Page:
Most Cisco devices do not have a graphical Web-based interface by default. You must configure them from the command line using the serial-based console port on the switch or router. While there are a variety of serial terminal emulation programs available, most people use HyperTerminal to do this because it is included free with Windows. This article will show you how to configure HyperTerminal to talk to a new Cisco device.
What is HyperTerminal?
HyperTerminal is a terminal emulator program that runs in Windows. What this means is that it offers you a text-based command prompt on a remote device. That device could be either a serial device, like a Cisco router, connected directly to your PC’s serial port OR a network device. HyperTerminal can either use the local serial interface for communications or the network. In the case of the network, HyperTerminal is simply using the telnet protocol.
Connecting to your Cisco device with HyperTerminal
Run HyperTerminal in Windows by going to Start > Programs > Accessories > Communications > HyperTerminal.
After clicking on the HyperTerminal icon, you will see this window:
HyperTerminal prompts you to create a new connection. Note that this is not required but let’s go ahead and do it.
Type in the word cisco for the connection name and click OK.
Connect your Cisco device to your PC’s COM1 port but don’t turn it on yet. On the next window that appears, make sure that the “Connect Using” field says COM1 and click OK.
On the next window, change the Baud rate to 9600 and click OK.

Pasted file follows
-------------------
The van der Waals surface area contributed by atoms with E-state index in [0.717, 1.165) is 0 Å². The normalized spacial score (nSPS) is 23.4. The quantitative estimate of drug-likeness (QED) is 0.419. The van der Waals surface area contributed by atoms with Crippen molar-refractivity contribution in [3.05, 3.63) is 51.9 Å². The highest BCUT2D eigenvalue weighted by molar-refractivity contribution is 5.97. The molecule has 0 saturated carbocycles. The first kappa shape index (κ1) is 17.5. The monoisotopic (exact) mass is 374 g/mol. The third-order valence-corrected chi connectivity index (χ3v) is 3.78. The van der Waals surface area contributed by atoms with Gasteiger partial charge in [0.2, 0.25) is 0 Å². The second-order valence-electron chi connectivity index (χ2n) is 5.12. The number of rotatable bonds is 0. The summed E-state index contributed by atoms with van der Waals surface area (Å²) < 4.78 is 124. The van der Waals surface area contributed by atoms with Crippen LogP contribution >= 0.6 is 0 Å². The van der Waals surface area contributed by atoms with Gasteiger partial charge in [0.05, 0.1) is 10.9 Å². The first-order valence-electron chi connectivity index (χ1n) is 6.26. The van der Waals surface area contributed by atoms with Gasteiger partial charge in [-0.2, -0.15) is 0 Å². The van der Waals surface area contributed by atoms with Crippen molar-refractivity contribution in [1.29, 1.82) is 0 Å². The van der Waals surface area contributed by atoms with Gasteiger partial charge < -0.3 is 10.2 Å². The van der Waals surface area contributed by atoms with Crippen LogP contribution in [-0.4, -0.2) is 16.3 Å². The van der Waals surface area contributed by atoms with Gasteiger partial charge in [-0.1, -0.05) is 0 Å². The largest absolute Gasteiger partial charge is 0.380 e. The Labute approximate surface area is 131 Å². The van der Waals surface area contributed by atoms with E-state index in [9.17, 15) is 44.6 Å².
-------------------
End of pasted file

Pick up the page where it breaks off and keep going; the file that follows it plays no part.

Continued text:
Now, turn on your Cisco device. In the HyperTerminal window, you should see the boot up process for your device, like this:
You have successfully configured HyperTerminal and connected to your Cisco device.
When you are done and try to close out HyperTerminal, you will be asked if you want to save this connection. I suggest saving it with the name you gave it, cisco, so that you don’t have to configure it again next time.
HyperTerminal can also be used to telnet to your Cisco network devices once they are configured with an IP address and are on the network. Thus, you don’t have to stop using HyperTerminal once you have configured your device.
HyperTerminal can be used to paste Cisco commands into your device so that you can more quickly configure devices. For example, you can do a show running-config, copy the output to the Windows clipboard, paste it into notepad, edit parts of it, and paste it back into your router’s configuration.
HyperTerminal can also log anything that scrolls by on the window to a log file, for record keeping or analysis.
Here is what we have learned:
That HyperTerminal is a serial and network terminal emulation program included with Windows.
To talk to a Cisco device, HyperTerminal must be configured on the right COM port and at 9600 baud
HyperTerminal can be used to telnet to devices, over the network, once they are configured.
Other features offered by HyperTerminal are cut/copy/paste of configurations and logging of sessions.
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